Veterans Day Observance Brings in ’96 Graduate for Ceremony

Derek R. Baird is a Lieutenant Colonel in the US Army.

Compiled by Staff

As part of its annual Veterans Day observance, the college brought in Derek Baird, a 1996 graduate here and Lieutenant Colonel in the U.S. Army.

Flanked by English Professor Melvin Macklin, Sgt. U.S. Army; Kevin Reilly, Chief Operations Officer; and Laura Robinson, Campus Minister; Baird–clad in full dress uniform–delivered remarks ranging from the history of the day to his time on campus here to his time in the service.

“This is a great opportunity to thank the families of our service members and the communities that support them,” Baird said. “To all mothers, fathers, sisters, brothers, spouses and friends from all our veterans to all of you, thank you for your love, tireless support and resilience. Each of you are the foundation of our service, and that must never be forgotten.”

From there, Baird covered the history of Veterans Day, formerly Armistice Day.

“In 1918, an armistice was declared on the eleventh hour of the eleventh day of the eleventh month between the Allied Nations and Germany, officially signaling the end of the ‘War to End All Wars’,” Baird said. “In Nov. 1919, President Wilson proclaimed Nov. 11 as the first commemoration of Armistice Day. In 1938, Armistice Day was officially recognized as a national holiday, celebrating veterans of World War I and amended in 1954 to Veterans Day, recognizing all United States veterans of every war.”

Baird went on to say that the history of the day didn’t really begin with WWI.

“This story began over 200 years ago when our fledgling nation took up the mantle of independence, fighting for freedom and dismantling the yoke of tyranny. Some would say this was the original BREXIT,” he said.

He also shared stories of heroic veterans throughout American history, some of them well-known figures, others not so much. Baird recounted details about Molly Pitcher during the Revolutionary War, the Third Infantry Division along with Marine Corps units who defended the Marne River near Chateaux, France, and his grandfather, Harry Baird, who enlisted in the Navy during World War II and fought several battles while serving on the Destroyer, The Sullivans.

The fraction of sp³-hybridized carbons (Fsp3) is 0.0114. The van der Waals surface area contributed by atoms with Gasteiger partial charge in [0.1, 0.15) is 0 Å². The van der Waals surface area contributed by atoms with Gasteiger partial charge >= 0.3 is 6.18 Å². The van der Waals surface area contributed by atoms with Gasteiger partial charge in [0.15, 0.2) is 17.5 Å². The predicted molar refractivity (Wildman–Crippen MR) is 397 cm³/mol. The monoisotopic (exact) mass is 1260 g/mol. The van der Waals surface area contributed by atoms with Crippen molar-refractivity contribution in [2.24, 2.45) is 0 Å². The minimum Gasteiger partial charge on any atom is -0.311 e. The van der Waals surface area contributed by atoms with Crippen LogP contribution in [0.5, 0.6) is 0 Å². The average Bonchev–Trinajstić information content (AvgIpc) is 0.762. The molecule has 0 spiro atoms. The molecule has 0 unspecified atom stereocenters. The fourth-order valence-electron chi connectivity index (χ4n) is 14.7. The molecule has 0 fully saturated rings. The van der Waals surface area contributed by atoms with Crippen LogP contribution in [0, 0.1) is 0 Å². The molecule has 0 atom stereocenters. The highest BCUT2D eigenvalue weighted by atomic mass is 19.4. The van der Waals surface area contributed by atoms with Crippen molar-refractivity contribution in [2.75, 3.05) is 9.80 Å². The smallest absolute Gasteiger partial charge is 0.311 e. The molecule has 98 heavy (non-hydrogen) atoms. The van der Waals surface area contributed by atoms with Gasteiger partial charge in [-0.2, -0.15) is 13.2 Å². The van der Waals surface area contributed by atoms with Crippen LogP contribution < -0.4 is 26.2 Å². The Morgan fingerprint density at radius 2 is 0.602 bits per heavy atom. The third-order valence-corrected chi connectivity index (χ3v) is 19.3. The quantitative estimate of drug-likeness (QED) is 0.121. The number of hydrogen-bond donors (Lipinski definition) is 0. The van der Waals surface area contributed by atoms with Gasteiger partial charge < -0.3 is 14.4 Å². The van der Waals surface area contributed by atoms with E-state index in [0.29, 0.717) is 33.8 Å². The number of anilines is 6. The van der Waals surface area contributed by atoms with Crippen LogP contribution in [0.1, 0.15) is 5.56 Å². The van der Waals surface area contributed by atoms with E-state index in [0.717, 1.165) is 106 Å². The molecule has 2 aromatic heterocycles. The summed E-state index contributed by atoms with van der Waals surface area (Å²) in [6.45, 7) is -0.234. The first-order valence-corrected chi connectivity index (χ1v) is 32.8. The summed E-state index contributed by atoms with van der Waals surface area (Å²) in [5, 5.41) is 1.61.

“When I was a child, my grandfather never spoke of his time in service,” Baird recalled. “But when my brother and I joined the Army, he sat us down and told us of his experiences. He did not elaborate much on what he did personally; however, he spoke about duty, honor and country. What it meant to him, what it meant to sacrifice for something greater than himself, and how proud he was of fighting for life, liberty and the pursuit of happiness.”

Baird said that over the years, the Army included several other values to guide a soldier’s way of life: Loyalty, Duty, Respect, Selfless Service, Honor, Integrity, and Personal Courage.

“One in particular jumps out at me today: Selfless Service,” he said. “I am reminded of a certain motto, one I learned in the early 90s while attending a small, private Methodist College nestled in the foothills of the Blue Ridge Mountains. ‘Not Self But Others.’ This phrase has stuck with me ever since my first day of Ferrum College, a skinny, dare I say, nerdy kid lining up with the other Bonner Scholar Program students, ready to serve the local community and beyond. Not Self But Others and Selfless Service go hand in hand and are the exact ideals my grandfather spoke to me many moons ago when he finally opened up about his service to our nation.”

He continued about service and selfless sacrifice:

“Selfless service requires sacrifice, dedication, and purpose,” Baird said. “It allows each of us to come together from all walks of life to achieve goals beyond which many of us cannot do on our own. Veterans around the country know this. It’s what called them to join the military to help keep our country and its citizens safe and free.”

After his talk, Baird took the time to reflect on what it meant being back on campus after so long.

“It’s been 30 years really,” he said. “It’s a great opportunity to come back and talk about selfless service–coming back, giving back to the community, understanding what that looks like, and being an inspiration to the younger generation.”

It had been since 1999 that Baird had been back on campus for any length of time.

“I was here earlier this year for like an hour or two driving up from Texas to Pennsylvania, but really it’s been since ’99,” he said.

He said the memories came flooding back.

“The great thing is there’s new buildings, the place looks beautiful. Rocky Mount has changed. Roanoke has changed–for the better. And there are a lot of new classes here–a lot of new degrees.”